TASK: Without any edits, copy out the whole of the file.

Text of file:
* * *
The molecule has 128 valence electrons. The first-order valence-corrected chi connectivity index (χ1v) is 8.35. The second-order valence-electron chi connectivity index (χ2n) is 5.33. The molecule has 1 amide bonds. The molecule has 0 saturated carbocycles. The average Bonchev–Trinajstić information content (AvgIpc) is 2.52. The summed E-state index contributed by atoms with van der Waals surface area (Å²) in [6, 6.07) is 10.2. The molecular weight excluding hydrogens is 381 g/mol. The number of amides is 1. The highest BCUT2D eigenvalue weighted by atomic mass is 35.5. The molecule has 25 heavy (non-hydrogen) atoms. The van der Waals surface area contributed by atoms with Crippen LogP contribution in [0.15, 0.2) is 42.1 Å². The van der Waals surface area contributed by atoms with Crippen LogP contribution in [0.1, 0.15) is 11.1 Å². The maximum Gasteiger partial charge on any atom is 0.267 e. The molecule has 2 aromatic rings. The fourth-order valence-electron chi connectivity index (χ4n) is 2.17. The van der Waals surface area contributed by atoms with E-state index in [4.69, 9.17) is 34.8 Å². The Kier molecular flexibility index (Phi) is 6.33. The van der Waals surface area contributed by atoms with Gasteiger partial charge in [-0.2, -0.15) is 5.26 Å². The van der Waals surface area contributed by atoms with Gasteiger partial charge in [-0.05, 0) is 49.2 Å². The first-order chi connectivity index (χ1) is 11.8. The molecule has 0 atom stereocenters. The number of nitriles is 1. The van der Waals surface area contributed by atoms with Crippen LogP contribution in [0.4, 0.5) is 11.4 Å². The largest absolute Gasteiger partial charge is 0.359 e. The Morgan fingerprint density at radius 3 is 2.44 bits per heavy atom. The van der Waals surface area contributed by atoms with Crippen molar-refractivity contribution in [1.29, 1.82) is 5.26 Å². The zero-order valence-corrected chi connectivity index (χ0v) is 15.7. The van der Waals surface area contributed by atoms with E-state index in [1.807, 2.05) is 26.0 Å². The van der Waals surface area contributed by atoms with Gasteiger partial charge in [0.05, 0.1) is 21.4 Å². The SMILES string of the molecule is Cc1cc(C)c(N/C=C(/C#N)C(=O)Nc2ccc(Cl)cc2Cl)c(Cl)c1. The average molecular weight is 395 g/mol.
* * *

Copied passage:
The molecule has 128 valence electrons. The first-order valence-corrected chi connectivity index (χ1v) is 8.35. The second-order valence-electron chi connectivity index (χ2n) is 5.33. The molecule has 1 amide bonds. The molecule has 0 saturated carbocycles. The average Bonchev–Trinajstić information content (AvgIpc) is 2.52. The summed E-state index contributed by atoms with van der Waals surface area (Å²) in [6, 6.07) is 10.2. The molecular weight excluding hydrogens is 381 g/mol. The number of amides is 1. The highest BCUT2D eigenvalue weighted by atomic mass is 35.5. The molecule has 25 heavy (non-hydrogen) atoms. The van der Waals surface area contributed by atoms with Crippen LogP contribution in [0.15, 0.2) is 42.1 Å². The van der Waals surface area contributed by atoms with Crippen LogP contribution in [0.1, 0.15) is 11.1 Å². The maximum Gasteiger partial charge on any atom is 0.267 e. The molecule has 2 aromatic rings. The fourth-order valence-electron chi connectivity index (χ4n) is 2.17. The van der Waals surface area contributed by atoms with E-state index in [4.69, 9.17) is 34.8 Å². The Kier molecular flexibility index (Phi) is 6.33. The van der Waals surface area contributed by atoms with Gasteiger partial charge in [-0.2, -0.15) is 5.26 Å². The van der Waals surface area contributed by atoms with Gasteiger partial charge in [-0.05, 0) is 49.2 Å². The first-order chi connectivity index (χ1) is 11.8. The molecule has 0 atom stereocenters. The number of nitriles is 1. The van der Waals surface area contributed by atoms with Crippen LogP contribution in [0.4, 0.5) is 11.4 Å². The largest absolute Gasteiger partial charge is 0.359 e. The Morgan fingerprint density at radius 3 is 2.44 bits per heavy atom. The van der Waals surface area contributed by atoms with Crippen molar-refractivity contribution in [1.29, 1.82) is 5.26 Å². The zero-order valence-corrected chi connectivity index (χ0v) is 15.7. The van der Waals surface area contributed by atoms with E-state index in [1.807, 2.05) is 26.0 Å². The van der Waals surface area contributed by atoms with Gasteiger partial charge in [0.05, 0.1) is 21.4 Å². The SMILES string of the molecule is Cc1cc(C)c(N/C=C(/C#N)C(=O)Nc2ccc(Cl)cc2Cl)c(Cl)c1. The average molecular weight is 395 g/mol.